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very recent (and rare) interview with mr. weirdy beardy himself in Wired Magazine. It's a good
lunchtime read for anyone who needs a lil context.

I tend to be negative, and I already have some qualms just from watching the trailer. So, maybe we could
switch, but I'm game either way. here's my e-mail address: ude.agu|mmasnnyw#ude.agu|mmasnnyw

Okay guys, we've decided to start out with a letter grade system for our reviews. We'll give it a test run and see if it works well for the site. So, when you send in a review, assign it a letter grade and put it at the end of the article.

The scale will range from A+ to F. Your score should obviously match the tone of your review—if something's really incredible, give it a score in the A range. If it's good, B range, and so on down the line.

Grading Scale by Wesley FenlonWesley Fenlon, 25 Feb 2009 00:40

Okay. I'll take the negative side unless Wynn objects. I have a tendency to write about stuff I love, so this will be a good opportunity to nitpick the bad stuff.

If Carmike is doing a midnight showing, I may well end up going to that, in which case I can try to get a review finished that night if I'm not totally exhausted.

Sweet, okay so Ross is going to take the backburner on this one. Wes and Wynn, can you guys double-team the brunt of the review? You both seem the most knowledgeable about the novel. Can you two write a review in which one of you look at what the movie did right. The other look at what it did wrong?

Stephanie, I'd like you to do some peripheral coverage. Some suggestions: 1. rank previous alan moore adaptations in a best to worst list. 2. From a literary standpoint, write a small 400 word piece on what makes this film so difficult to adapt. You can come up with your own idea or take these, just let me know what you do.

perhaps we should revisit some of Alan Moore's other botched movie attempts. Im pretty sure he was
unhappy with "League of Extraordinary Gentlemen" and "From Hell" but let's not forget "Swamp Thing"
because that was just….yeah.

Im familiar with watchmen as well, reading it for graphic novel class soon.

I'll watch The Watchmen. I'm not as experienced as everyone else, and I'm still in the process of reading the novel, but I'll give it a whirl.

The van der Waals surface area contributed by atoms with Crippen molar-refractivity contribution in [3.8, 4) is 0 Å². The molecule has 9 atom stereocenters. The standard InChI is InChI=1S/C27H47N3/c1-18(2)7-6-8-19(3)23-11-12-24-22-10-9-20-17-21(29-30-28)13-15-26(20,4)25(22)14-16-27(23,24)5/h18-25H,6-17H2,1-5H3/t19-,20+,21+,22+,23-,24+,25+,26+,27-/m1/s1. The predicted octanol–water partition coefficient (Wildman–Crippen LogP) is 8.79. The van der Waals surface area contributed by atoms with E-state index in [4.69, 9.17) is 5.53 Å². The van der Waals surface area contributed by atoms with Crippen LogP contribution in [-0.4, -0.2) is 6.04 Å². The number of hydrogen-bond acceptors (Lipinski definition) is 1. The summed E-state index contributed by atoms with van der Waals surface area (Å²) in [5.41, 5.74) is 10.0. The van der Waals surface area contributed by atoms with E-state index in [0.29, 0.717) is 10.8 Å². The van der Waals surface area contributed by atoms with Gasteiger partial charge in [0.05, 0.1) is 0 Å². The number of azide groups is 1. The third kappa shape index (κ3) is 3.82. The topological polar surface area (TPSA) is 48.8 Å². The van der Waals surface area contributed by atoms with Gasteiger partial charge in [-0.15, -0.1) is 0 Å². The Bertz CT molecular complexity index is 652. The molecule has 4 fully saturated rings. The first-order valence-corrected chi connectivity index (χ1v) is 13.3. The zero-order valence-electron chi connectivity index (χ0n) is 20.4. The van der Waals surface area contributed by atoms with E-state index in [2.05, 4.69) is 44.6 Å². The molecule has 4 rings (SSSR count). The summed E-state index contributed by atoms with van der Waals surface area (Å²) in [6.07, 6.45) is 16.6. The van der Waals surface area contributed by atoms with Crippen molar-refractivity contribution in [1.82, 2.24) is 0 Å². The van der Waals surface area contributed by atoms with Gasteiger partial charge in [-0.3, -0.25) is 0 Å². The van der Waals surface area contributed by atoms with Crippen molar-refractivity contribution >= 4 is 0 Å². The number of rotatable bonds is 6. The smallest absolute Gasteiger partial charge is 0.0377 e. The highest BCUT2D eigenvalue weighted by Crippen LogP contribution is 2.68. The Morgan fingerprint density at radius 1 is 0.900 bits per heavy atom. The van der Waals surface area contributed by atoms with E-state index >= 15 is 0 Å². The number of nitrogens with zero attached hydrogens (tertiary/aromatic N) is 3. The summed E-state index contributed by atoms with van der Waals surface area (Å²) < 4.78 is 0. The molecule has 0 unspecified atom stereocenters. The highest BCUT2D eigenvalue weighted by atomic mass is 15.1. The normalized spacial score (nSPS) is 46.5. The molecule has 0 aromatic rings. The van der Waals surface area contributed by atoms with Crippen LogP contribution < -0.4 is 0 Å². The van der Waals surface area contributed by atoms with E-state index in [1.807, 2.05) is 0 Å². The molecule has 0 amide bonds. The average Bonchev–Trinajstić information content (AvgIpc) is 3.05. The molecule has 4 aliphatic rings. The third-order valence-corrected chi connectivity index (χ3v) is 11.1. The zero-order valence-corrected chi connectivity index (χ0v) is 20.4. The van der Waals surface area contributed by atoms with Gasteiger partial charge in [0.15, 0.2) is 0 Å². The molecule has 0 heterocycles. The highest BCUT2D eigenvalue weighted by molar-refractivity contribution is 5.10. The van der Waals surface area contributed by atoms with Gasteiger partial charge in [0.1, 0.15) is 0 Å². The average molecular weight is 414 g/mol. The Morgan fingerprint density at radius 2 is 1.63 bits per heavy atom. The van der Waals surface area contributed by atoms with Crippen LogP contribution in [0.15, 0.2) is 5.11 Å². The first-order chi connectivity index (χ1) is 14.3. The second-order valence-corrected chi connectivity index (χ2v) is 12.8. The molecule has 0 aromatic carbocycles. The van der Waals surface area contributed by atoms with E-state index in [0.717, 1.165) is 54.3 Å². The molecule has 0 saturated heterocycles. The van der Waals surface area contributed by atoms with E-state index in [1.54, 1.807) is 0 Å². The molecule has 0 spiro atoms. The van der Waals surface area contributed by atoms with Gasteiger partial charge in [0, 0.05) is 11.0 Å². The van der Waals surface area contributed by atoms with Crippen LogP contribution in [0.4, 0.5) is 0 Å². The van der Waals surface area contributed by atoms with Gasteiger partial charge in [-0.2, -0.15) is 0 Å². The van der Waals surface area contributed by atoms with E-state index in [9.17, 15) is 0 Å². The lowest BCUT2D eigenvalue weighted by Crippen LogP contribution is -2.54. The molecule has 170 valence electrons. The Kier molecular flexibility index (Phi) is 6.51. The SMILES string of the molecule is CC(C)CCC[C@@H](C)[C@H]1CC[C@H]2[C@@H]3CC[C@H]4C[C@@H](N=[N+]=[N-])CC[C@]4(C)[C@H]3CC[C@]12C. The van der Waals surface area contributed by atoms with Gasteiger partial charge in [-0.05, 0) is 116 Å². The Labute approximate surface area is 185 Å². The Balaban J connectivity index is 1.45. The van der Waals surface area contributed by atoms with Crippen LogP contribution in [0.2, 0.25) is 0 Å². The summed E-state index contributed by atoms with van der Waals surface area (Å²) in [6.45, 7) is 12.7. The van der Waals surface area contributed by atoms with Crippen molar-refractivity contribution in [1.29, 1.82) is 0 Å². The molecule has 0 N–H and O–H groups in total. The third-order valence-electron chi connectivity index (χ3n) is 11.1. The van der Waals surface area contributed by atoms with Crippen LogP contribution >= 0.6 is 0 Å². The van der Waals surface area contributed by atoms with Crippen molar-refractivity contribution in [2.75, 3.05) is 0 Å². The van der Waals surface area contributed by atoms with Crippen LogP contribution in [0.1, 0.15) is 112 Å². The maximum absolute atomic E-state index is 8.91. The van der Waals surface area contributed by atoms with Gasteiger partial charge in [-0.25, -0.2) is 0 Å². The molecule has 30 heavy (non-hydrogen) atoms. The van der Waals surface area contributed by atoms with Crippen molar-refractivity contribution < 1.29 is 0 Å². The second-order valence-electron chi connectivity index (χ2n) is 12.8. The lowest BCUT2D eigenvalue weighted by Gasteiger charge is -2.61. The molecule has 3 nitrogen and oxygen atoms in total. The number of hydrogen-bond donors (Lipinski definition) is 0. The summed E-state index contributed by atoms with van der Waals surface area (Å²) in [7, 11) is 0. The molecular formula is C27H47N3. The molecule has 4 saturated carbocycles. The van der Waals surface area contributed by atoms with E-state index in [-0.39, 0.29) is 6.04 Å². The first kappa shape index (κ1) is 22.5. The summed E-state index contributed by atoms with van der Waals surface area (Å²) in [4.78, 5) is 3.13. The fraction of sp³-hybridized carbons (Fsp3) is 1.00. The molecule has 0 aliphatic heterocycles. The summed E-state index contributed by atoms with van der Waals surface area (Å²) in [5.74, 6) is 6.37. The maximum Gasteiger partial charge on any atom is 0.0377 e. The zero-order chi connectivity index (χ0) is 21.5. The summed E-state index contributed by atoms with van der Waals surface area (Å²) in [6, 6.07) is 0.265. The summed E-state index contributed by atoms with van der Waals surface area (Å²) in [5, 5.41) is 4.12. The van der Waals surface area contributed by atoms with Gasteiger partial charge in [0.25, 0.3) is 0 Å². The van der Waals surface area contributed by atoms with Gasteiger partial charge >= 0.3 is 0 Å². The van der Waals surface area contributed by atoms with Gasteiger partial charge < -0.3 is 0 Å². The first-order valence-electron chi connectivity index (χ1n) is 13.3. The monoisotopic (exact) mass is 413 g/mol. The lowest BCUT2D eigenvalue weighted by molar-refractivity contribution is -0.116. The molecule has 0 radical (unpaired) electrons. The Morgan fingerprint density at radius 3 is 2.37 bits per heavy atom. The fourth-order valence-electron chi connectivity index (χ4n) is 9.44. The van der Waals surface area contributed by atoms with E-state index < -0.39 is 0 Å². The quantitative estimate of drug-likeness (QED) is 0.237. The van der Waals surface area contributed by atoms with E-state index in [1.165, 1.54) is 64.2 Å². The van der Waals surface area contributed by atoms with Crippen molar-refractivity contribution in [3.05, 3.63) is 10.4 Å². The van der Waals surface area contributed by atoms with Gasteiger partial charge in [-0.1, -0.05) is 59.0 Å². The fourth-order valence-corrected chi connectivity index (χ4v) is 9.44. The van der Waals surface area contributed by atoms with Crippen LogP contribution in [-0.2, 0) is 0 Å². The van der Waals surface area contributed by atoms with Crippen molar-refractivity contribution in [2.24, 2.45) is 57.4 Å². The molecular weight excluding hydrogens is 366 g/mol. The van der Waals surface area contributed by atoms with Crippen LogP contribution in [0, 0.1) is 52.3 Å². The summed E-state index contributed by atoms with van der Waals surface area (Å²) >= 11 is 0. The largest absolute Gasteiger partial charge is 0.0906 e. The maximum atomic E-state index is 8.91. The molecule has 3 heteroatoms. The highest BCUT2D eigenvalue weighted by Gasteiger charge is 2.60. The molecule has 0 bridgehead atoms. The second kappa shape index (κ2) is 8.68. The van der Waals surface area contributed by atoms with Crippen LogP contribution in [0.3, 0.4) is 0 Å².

Actors determine whether a film is believable
Writers responsible for credibility, clarity and plot believability
Director responsible for pacing, climax and resolution. Also needs to keep the actors working together.
Cinematographer set up the shots, sets the tone by framing the shot a certain way and using certain colors.

Who does what? by jleung senioreditorjleung senioreditor, 23 Feb 2009 08:23

1. You want to leave readers with a strong stance on what your opinion is, even if it's mixed.
2. It's OKAY to be feel mixed about a film-book transition, just qualify your opinions with evidence.
3. Anticipate your reader's questions. Your audience is somebody who has read the book already, what questions would they want answered?
4. Bring your own language, voice to everything you do


Strong Opening:
- Must attract reader's attention
- It must give some indication of the success of the event being reviewed

Strong Ending:
- Needs to reflect the sentiment expressed in the opening
- A restatement of your overall opinion

- Make it clear what piece is being reviewed
- Say what the movie is about, but DO NOT do a straight plot synopsis.
- Does not need to touch on every role or all aspects of filmmaking

- Reviewer can't just say if something is good or bad, but WHY?
- It should be supported by examples
- Tone of review should reflect the film. If it's funny, try your hand at a little humor. Worst case scenario, we'll just edit it out.
- Most reviews are mixed

Must-read by jleung senioreditorjleung senioreditor, 23 Feb 2009 08:19

The shorter, the better: Readers appreciate writers who do not waste their time. Simple, direct language communicates your thoughts more efficiently than your bloated demonstration of all that stuff the rest of us slept through in English class.

Strong verbs: The best verbs demonstrate action. If you're writing a string of weak linking verbs, think about the action that's happening in your post, then rewrite a new draft using nothing but nouns and verbs in an attempt to better engage your vocabulary.

Attribute facts: If you don't tell your readers where you got your information, many of them will assume that you are just making it up. You aren't, are you? Attribution brings you credibility, because readers know that you've got nothing to hide if they want to check you out.

Contextual hyperlinking: Online narratives should allow readers to "branch off" and click through to other, more detailed, supporting content, depending upon a reader's level of interest. Almost all journalism refers to other sources, but online, a writer has the ability to link readers directly to those supporting sources. Note the URLs of those sources when reporting, and work those into your piece with contextual hyperlinks.